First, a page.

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CANADA A REFUGE FOR THE SLAVE.   127

their own time, and the concessions at later perilous periods by American statesmen who feared for the stability of the Union, gave to the Slave states an influence which culminated in the " Dred Scott" decision in 1857. Those compromises led in the North to what Henry Ward Beecher has aptly called a " condition of imprisoned moral sense". Fidelity to these agreements was every-where regarded as a moral obligation by men that hated slavery ; hence the perplexity to men abroad who could not " understand what was the reason of the later hesitancy of President Lincoln, and of the people, when they had risen to arms, in declaring at once the emancipation of the slaves". The same fact is stated in another form : "The South manufactured nothing except slaves; it was a great manufacture, that ; and the whole market was bribed. . . . Every manufactory. every loom as it clanked in the North said : ' Maintain not slavery, but the compromises of the Constitution', for that was the veil under which all these cries were continually uttered".'

Under these circumstances the condition of the Southern slave was comparatively hopeless in his own country. The pen has run too rapidly : he was a man without a country. Even in this statement too much has been said : his manhood was even denied. In the case of Dred Scott, a slave who brought suit to recover his freedom, suing for it in the federal court on the ground of being a citizen of a different state from the defendant, and further, of being taken into territory made free by a certain Act of Congress, Chief-justice Taney in his decision in the federal court declared that Scott was not entitled to bring suit in that court because he was not a citizen, but was a member of a race which for more than a century previous to the adoption of the Declaration of Independence had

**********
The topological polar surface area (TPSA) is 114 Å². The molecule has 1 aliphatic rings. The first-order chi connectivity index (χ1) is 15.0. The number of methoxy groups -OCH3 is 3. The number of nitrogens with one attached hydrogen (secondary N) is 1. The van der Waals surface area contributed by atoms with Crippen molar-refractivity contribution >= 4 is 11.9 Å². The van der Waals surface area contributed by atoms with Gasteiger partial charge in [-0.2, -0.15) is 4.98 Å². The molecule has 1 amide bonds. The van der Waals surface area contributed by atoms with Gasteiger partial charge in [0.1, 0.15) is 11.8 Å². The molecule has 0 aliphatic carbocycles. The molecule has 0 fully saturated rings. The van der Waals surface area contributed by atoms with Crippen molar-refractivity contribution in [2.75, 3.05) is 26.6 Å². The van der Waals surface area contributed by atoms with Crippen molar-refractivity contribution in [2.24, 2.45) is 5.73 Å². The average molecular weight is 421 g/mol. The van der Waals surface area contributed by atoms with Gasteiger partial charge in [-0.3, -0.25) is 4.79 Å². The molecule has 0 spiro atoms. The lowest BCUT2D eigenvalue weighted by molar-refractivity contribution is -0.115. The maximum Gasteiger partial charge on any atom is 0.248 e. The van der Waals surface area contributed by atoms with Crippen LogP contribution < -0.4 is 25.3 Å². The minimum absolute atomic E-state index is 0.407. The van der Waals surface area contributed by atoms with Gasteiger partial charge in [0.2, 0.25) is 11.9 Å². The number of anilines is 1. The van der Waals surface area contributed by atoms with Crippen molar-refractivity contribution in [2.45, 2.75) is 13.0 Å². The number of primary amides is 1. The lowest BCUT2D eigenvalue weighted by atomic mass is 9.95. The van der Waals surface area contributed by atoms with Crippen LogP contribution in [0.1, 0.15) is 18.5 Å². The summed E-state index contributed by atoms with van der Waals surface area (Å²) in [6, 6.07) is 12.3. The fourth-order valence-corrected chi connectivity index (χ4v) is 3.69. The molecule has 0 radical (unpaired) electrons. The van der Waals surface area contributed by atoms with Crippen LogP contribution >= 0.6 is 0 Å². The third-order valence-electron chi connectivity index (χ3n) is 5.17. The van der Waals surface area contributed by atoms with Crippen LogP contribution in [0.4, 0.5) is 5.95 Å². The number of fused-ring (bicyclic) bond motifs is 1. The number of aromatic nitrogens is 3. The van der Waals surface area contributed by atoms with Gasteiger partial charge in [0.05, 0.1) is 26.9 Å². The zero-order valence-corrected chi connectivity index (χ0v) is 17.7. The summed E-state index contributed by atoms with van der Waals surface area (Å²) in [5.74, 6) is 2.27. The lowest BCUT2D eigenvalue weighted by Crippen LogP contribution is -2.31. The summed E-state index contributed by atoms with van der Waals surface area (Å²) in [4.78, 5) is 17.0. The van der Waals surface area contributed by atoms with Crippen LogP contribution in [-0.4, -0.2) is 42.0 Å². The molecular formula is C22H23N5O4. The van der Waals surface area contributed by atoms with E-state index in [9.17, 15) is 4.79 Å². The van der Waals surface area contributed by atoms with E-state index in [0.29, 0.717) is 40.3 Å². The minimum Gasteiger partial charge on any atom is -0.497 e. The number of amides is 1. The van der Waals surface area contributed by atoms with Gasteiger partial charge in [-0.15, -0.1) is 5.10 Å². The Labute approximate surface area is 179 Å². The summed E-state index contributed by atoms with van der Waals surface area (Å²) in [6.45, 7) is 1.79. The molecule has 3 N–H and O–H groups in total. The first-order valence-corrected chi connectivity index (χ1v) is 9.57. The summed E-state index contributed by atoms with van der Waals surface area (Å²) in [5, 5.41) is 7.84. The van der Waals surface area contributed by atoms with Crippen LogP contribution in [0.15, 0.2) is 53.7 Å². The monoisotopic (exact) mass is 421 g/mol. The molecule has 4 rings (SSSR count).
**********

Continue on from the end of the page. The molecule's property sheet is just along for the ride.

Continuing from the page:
I "Wendell Phillips, a Commemorative Discourse'.


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